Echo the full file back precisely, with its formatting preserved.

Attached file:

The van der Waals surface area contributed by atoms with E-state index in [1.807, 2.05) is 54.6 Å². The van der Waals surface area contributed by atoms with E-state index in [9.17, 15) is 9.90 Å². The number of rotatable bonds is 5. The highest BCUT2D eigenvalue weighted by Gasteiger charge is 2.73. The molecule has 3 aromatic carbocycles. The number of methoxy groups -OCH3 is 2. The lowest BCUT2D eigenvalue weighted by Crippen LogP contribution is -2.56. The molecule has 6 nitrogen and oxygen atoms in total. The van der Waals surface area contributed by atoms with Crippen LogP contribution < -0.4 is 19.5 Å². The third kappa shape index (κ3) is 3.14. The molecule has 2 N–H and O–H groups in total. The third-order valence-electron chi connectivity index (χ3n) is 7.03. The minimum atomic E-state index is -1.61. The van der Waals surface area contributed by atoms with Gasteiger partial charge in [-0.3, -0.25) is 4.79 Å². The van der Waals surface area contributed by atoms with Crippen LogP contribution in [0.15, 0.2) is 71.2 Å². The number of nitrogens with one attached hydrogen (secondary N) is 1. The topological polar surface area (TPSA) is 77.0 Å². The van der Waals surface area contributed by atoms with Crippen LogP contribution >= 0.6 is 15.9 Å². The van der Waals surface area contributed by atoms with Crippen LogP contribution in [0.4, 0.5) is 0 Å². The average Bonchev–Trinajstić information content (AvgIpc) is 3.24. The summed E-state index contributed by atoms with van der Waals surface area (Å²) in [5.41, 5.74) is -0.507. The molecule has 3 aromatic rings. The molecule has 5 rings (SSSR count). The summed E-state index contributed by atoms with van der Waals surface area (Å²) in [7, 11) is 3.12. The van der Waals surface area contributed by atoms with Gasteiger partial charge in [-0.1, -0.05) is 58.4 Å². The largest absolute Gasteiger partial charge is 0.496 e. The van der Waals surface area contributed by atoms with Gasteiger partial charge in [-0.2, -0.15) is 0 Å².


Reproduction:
The van der Waals surface area contributed by atoms with E-state index in [1.807, 2.05) is 54.6 Å². The van der Waals surface area contributed by atoms with E-state index in [9.17, 15) is 9.90 Å². The number of rotatable bonds is 5. The highest BCUT2D eigenvalue weighted by Gasteiger charge is 2.73. The molecule has 3 aromatic carbocycles. The number of methoxy groups -OCH3 is 2. The lowest BCUT2D eigenvalue weighted by Crippen LogP contribution is -2.56. The molecule has 6 nitrogen and oxygen atoms in total. The van der Waals surface area contributed by atoms with Crippen LogP contribution < -0.4 is 19.5 Å². The third kappa shape index (κ3) is 3.14. The molecule has 2 N–H and O–H groups in total. The third-order valence-electron chi connectivity index (χ3n) is 7.03. The minimum atomic E-state index is -1.61. The van der Waals surface area contributed by atoms with Gasteiger partial charge in [-0.3, -0.25) is 4.79 Å². The van der Waals surface area contributed by atoms with Crippen LogP contribution in [0.15, 0.2) is 71.2 Å². The number of nitrogens with one attached hydrogen (secondary N) is 1. The topological polar surface area (TPSA) is 77.0 Å². The van der Waals surface area contributed by atoms with Crippen LogP contribution >= 0.6 is 15.9 Å². The van der Waals surface area contributed by atoms with Crippen LogP contribution in [0.4, 0.5) is 0 Å². The average Bonchev–Trinajstić information content (AvgIpc) is 3.24. The summed E-state index contributed by atoms with van der Waals surface area (Å²) in [5.41, 5.74) is -0.507. The molecule has 3 aromatic rings. The molecule has 5 rings (SSSR count). The summed E-state index contributed by atoms with van der Waals surface area (Å²) in [7, 11) is 3.12. The van der Waals surface area contributed by atoms with Gasteiger partial charge in [-0.1, -0.05) is 58.4 Å². The largest absolute Gasteiger partial charge is 0.496 e. The van der Waals surface area contributed by atoms with Gasteiger partial charge in [-0.2, -0.15) is 0 Å².